Critique my clothing list for Idaho mule deer hunt

Neckbone

Lil-Rokslider
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Hunting unit 39, Boise National Forest 10/13-10/21

Plan is to be on the mountain glassing by 10/14 evening. Will be backpack hunting for the week. The plan is to find a good area and set up camp, then strike out for the day to glass. Will move camp around if needed, but trying to not get happy feet if we are seeing deer. Do plan on spending hours behind the optics on a knob or ridge. ANYWAY, I know weather can be highly variable in the mountains, so planning for cold. (I am Florida man too btw) This is my full clothing list...

Schnee's Timberline non-insulated boot.
2 pairs Darn Tough heavyweight wool socks
1 Set Kenetrek gaiters
1 Exoficcio boxer briefs
1 lightweight smart wool merino bottom baselayer
1 Columbia nylon hiker pant
1 RedHead camo synthetic pant
1 lightweight smart wool merino long sleeve baselayer
1 Redhead synthetic quarter zip long sleeve shirt
1 North face quarter zip fleece top
1 Stone Glacer hooded down puffy jacket
1 Redhead Waterproof camo jacket (Cant remember which model, Not super thick, but not a flimsy thin rain jacket)
1 Hat/ball cap
1 Fleece beanie hat
1 Fleece neck gaiter
1 set thinner Colombia glove,
1 set Firstlite glassing mittens
1 ultralight rain poncho and 1 set thin waterproof marmot rain pant

How does that compare to your backpack hunting kit? Any tips/critiques/feed back is welcomed!
 

Bump79

WKR
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Oct 5, 2020
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Looks like you'll be in great shape. The only thing I'll add is that it very well could be very cold. Especially at elevation. Not sure what you're camp looks like but I'd have a hot tent.

Also, not sure what those pants are but I'd probably just bring one midweight pant. Then a down pant or a lightweight rain pant.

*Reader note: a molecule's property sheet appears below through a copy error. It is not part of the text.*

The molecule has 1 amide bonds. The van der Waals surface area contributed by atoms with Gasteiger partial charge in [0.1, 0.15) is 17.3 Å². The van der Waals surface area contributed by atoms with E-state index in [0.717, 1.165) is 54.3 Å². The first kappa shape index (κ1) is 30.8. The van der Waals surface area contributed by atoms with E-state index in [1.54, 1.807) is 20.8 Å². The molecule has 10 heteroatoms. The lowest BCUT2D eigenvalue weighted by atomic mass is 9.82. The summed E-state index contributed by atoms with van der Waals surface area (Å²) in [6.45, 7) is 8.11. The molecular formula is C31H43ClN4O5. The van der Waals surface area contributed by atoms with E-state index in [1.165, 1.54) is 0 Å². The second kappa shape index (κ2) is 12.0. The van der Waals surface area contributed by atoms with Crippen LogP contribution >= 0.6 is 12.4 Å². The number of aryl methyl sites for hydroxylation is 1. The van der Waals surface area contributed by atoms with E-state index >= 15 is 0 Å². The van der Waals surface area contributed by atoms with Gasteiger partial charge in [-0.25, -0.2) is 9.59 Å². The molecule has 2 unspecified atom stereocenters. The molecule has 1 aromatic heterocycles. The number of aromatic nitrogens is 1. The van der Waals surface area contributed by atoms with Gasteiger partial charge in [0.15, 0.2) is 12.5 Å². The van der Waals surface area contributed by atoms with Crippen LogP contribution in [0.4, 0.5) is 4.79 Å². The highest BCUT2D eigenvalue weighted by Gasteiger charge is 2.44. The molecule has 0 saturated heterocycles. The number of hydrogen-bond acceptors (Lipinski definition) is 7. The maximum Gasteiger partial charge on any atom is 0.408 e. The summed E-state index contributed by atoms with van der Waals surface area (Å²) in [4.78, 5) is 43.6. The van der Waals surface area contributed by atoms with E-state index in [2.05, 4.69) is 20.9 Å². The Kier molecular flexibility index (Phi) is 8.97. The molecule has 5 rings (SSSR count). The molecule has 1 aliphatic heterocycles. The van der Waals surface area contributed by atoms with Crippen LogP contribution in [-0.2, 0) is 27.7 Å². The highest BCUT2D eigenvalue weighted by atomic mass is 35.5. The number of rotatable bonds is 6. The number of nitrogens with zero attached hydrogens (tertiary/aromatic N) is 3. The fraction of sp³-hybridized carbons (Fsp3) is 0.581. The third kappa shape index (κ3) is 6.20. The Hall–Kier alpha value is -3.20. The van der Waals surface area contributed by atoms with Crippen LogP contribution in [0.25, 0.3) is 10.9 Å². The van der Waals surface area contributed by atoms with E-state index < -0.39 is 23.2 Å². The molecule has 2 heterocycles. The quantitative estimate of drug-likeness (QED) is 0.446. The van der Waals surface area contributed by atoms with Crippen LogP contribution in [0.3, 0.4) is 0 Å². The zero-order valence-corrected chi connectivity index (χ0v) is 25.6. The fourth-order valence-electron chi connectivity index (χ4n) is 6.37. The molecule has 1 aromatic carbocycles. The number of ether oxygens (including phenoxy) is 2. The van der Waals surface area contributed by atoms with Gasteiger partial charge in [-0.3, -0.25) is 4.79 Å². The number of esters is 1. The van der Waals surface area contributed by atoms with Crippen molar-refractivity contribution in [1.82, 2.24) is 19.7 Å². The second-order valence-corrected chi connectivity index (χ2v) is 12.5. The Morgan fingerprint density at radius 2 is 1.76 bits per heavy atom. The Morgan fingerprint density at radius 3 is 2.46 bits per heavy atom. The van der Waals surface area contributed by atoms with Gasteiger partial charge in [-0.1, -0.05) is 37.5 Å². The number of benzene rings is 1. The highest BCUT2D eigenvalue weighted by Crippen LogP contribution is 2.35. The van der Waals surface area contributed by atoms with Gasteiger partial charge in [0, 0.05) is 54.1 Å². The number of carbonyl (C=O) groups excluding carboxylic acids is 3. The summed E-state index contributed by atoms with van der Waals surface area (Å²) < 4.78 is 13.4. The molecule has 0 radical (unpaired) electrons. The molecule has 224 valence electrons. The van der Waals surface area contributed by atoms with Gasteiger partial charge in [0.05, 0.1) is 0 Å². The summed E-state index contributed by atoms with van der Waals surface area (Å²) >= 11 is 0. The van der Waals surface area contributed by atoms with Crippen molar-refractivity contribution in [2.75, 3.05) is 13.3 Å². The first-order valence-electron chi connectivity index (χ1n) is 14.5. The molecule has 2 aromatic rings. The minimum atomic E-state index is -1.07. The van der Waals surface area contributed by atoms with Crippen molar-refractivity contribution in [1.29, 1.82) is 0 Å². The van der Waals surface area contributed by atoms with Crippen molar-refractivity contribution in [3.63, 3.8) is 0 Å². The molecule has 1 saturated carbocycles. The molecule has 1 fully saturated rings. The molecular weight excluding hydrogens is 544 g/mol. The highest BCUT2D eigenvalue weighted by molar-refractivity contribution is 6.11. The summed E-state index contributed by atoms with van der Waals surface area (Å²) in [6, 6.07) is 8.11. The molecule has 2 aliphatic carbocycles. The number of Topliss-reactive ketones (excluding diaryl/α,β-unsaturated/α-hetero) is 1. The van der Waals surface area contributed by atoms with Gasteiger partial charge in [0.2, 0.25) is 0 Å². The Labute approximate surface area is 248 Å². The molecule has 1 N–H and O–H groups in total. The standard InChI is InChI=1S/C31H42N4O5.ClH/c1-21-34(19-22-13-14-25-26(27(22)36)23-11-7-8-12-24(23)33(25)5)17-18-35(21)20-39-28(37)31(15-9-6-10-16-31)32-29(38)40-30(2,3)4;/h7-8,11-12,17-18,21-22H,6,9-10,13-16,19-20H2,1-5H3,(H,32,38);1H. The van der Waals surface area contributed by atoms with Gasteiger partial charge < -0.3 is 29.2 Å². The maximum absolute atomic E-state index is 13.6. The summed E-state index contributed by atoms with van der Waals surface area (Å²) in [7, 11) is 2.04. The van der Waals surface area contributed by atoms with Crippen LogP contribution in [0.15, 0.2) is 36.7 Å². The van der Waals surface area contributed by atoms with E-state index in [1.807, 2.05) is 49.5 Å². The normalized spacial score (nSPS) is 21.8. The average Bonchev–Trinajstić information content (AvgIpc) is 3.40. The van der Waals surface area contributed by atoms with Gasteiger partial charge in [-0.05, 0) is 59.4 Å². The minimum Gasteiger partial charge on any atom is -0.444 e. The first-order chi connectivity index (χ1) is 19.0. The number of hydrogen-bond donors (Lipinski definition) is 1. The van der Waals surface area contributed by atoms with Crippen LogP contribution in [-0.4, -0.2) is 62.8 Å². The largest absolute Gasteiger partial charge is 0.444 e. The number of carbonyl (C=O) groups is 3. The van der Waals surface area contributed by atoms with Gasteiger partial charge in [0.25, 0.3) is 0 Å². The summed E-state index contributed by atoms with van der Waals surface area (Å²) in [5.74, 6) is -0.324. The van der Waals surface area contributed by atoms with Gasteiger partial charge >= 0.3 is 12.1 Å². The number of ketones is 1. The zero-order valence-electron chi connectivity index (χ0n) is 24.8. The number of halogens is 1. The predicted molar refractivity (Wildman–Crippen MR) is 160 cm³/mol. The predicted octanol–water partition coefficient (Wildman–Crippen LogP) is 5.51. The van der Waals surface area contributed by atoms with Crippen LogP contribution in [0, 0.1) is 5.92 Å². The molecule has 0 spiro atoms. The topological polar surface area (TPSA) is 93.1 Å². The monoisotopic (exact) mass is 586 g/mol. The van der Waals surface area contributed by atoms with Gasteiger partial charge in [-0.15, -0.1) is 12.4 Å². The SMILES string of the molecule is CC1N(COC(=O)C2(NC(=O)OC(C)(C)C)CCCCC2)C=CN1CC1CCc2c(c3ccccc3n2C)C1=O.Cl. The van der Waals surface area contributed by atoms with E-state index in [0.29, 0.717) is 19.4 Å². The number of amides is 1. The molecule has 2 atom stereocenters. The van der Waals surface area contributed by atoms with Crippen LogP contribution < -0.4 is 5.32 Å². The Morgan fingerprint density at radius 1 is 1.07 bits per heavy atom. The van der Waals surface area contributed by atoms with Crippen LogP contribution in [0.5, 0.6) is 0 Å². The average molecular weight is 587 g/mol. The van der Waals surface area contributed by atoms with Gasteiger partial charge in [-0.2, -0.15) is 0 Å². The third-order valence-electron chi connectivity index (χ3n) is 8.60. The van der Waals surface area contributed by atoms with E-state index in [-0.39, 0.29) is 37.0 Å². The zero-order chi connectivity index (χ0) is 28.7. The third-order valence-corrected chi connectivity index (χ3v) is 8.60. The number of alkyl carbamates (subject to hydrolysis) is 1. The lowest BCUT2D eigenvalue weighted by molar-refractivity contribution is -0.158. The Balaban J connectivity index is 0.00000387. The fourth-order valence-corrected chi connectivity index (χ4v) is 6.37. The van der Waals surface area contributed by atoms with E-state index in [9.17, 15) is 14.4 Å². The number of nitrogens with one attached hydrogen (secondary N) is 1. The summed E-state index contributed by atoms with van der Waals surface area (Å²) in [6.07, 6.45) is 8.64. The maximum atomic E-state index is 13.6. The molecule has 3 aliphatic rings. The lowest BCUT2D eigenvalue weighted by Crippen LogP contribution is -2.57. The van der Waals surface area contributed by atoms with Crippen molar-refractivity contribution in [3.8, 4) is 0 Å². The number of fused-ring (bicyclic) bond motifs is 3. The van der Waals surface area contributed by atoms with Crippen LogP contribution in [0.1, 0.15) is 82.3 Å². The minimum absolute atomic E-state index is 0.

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Neckbone

Neckbone

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A few areas where you could save weight potentially:

Why have the redhead long sleeve if you’ve got a fleece? Why have 2 pairs of pants? And why the poncho if you have a waterproof jacket?
Mainly to have a few extra layers in case things get cold.. I am from Florida and do get cold easily. I do think if I got a better pant I could probably lose the nylon hikers.

Poncho for added rain protection and can cover my pack as well. (Pack will have 3mil contractor bag lining the inside)
 
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Neckbone

Neckbone

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Looks like you'll be in great shape. The only thing I'll add is that it very well could be very cold. Especially at elevation. Not sure what you're camp looks like but I'd have a hot tent.

Also, not sure what those pants are but I'd probably just bring one midweight pant. Then a down pant or a lightweight rain pant.
I do have a lightweight rain pant that I will be bringing. I don’t love the pant that I have…hence the extra nylon hiker fkr added insulation. Any recommendation on a good mid weight pant? Being from FL I’m limited on shopping the good stuff in person

Will be in a Tarptent strat, neoair Xlite pad and EE down quilt 20 degree. I sleep in all my clothes.
 
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I do have a lightweight rain pant that I will be bringing. I don’t love the pant that I have…hence the extra nylon hiker fkr added insulation. Any recommendation on a good mid weight pant? Being from FL I’m limited on shopping the good stuff in person

Will be in a Tarptent strat, neoair Xlite pad and EE down quilt 20 degree. I sleep in all my clothes.
Buy these and don’t look back
 

S-3 ranch

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Jan 18, 2022
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Sisterdale Texas / Hillcounrty
I like wool
sweater
baselayer
3 pairs socks,
2 pairs DTC underwear
rain Gear
wool cap
light weight gloves
mittens
fleece or wool pants
fleece pullover hoodie
DTC quick dry pants

but it’s all subjective and your list looks good
 
Joined
Aug 4, 2023
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Looks pretty good to me. Funnily enough I will be in the same unit during the same time frame! If you’d like to exchange ideas send me a pm
 

Jrtex

FNG
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Sep 12, 2023